IRT is another body of psychometric methodology that is used to ascertain the degree to which a given model and parameter estimates can account for the structure of and statistical patterns in a clinical outcome assessment dataset. Reference Lord and Novick10 The distinction between RMT and IRT is subtle but important. IRT models are statistical models used to explain data, and the aim of an IRT analysis is to find the statistical model that best explains the observed data. Reference Andrich9 By contrast, the aim of RMT is to determine the extent to which observed clinical outcome assessment data satisfy the measurement model. Reference Rasch8 When the data do not fit the model, they are examined to try to explain the misfit. This is the central tenet of the Rasch model and one that distinguishes it from IRT models. Specifically, its defining property is its mathematical embodiment of the principle of invariant comparison. Thus, the comparison of two people is independent of which items are used within a set of items assessing the same concept of interest. In this way, the Rasch model is taken as a criterion for the structure of the responses, rather than simply a statistical description of the responses from patients. This central tenet distinguishes the RMT diagnostic paradigm from the IRT modelling paradigm. Reference Andrich9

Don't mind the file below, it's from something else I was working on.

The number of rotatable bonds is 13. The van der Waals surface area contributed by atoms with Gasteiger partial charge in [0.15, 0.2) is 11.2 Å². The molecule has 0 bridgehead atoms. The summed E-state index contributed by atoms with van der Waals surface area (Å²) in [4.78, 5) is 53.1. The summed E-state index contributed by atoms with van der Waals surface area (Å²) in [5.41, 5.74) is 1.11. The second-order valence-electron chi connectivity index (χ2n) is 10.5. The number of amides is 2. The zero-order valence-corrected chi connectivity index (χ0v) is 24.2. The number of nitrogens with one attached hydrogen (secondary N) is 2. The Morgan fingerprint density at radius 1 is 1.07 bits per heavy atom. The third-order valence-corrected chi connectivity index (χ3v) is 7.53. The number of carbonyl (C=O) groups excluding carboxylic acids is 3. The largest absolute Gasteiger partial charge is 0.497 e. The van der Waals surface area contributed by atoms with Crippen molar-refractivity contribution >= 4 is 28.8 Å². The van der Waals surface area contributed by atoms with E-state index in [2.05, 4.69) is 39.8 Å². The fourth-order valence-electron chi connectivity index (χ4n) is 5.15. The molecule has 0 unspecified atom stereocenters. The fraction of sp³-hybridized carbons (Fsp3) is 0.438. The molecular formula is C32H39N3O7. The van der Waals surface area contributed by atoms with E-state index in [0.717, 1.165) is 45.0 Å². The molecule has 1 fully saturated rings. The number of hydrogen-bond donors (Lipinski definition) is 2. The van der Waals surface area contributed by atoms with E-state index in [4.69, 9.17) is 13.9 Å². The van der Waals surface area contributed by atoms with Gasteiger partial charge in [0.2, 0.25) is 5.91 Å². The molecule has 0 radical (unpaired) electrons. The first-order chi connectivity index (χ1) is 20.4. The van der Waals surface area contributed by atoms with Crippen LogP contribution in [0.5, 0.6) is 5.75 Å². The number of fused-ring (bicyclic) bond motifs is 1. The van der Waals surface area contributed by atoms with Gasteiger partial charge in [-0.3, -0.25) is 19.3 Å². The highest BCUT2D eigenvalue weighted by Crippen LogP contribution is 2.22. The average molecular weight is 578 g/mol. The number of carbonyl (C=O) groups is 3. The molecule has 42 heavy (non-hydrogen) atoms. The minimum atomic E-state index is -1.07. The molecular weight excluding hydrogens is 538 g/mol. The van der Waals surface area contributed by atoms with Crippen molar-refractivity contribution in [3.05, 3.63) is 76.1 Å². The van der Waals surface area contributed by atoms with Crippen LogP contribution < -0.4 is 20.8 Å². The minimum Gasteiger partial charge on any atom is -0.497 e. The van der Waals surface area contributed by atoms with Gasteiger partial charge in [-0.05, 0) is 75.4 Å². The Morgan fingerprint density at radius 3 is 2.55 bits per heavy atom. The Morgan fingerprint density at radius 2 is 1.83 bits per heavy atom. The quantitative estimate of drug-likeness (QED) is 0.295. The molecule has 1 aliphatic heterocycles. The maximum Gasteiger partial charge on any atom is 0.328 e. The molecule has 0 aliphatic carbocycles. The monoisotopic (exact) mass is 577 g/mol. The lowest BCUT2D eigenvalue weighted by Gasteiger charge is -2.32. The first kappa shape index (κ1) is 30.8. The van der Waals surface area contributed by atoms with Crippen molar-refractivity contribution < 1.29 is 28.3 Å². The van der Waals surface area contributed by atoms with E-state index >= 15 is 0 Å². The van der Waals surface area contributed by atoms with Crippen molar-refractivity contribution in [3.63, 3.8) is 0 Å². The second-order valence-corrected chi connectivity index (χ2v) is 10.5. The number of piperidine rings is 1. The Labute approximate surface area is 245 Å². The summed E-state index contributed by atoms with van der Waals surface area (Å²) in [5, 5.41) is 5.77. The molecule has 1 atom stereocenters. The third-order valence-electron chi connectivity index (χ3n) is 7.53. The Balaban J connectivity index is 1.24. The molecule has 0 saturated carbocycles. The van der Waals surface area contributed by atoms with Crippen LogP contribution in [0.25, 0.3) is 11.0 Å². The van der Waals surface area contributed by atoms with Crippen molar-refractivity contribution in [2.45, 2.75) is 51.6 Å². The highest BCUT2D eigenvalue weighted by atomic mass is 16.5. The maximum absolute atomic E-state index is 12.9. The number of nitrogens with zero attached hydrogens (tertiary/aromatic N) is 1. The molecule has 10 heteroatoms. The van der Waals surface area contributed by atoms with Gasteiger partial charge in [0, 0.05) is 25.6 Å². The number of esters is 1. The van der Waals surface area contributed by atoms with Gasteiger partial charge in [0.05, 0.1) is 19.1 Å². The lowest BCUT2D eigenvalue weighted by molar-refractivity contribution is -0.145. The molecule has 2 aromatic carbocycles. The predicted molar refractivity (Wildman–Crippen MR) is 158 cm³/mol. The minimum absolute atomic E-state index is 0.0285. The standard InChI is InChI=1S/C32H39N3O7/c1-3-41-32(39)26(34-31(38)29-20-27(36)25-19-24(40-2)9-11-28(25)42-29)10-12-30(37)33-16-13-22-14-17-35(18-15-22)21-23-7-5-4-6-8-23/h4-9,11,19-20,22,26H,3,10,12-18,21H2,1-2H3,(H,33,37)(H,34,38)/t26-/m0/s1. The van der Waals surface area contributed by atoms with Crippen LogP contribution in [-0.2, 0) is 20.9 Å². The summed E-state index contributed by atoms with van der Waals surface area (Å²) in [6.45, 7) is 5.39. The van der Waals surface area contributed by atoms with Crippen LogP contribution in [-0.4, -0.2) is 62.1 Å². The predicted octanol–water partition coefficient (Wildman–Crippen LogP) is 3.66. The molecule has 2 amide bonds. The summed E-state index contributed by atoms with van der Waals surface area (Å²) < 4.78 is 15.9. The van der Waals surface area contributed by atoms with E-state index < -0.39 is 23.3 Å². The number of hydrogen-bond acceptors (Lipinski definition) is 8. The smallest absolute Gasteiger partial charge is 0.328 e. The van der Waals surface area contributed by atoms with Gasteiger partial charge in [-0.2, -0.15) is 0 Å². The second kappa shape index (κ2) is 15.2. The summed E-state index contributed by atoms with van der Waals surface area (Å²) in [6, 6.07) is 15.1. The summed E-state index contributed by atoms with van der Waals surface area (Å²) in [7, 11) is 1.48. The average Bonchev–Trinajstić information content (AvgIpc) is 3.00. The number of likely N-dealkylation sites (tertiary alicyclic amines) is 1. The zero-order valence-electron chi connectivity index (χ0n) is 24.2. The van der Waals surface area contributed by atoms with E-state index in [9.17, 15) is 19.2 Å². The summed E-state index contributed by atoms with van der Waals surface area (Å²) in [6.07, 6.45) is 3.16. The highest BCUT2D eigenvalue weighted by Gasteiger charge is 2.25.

In this issue, Horton and Perry provide an example of diagnostic information that can be attained using RMT methods, not available using information gleaned from CTT or IRT methods. Reference Horton and Perry11 The availability and increased application of RMT psychometric methods for developing and evaluating clinical outcome assessments in psychiatry has important implications for future research and practice. By better understanding the strengths, weaknesses and measurement potential of such assessments, we are able to build an evidence base towards optimising the organisation and delivery of healthcare in psychiatry. Reference Barbic, Kidd, Davidson, McKenzie and O'Connell12